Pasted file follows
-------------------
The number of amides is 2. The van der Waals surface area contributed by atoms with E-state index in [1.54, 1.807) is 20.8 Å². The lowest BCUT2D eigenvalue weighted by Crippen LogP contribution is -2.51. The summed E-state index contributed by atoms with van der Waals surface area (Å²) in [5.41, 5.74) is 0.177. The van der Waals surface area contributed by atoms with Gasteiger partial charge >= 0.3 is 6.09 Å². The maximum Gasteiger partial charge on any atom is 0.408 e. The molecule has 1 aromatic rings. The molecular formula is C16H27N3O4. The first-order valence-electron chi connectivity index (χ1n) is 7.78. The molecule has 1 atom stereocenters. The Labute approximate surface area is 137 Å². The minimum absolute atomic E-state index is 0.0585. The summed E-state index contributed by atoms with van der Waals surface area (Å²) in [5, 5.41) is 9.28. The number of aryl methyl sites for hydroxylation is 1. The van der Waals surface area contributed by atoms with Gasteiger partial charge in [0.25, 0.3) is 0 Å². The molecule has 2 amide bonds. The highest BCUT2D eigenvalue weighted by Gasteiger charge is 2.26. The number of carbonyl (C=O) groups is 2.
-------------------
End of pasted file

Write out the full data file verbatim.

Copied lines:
The number of amides is 2. The van der Waals surface area contributed by atoms with E-state index in [1.54, 1.807) is 20.8 Å². The lowest BCUT2D eigenvalue weighted by Crippen LogP contribution is -2.51. The summed E-state index contributed by atoms with van der Waals surface area (Å²) in [5.41, 5.74) is 0.177. The van der Waals surface area contributed by atoms with Gasteiger partial charge >= 0.3 is 6.09 Å². The maximum Gasteiger partial charge on any atom is 0.408 e. The molecule has 1 aromatic rings. The molecular formula is C16H27N3O4. The first-order valence-electron chi connectivity index (χ1n) is 7.78. The molecule has 1 atom stereocenters. The Labute approximate surface area is 137 Å². The minimum absolute atomic E-state index is 0.0585. The summed E-state index contributed by atoms with van der Waals surface area (Å²) in [5, 5.41) is 9.28. The number of aryl methyl sites for hydroxylation is 1. The van der Waals surface area contributed by atoms with Gasteiger partial charge in [0.25, 0.3) is 0 Å². The molecule has 2 amide bonds. The highest BCUT2D eigenvalue weighted by Gasteiger charge is 2.26. The number of carbonyl (C=O) groups is 2.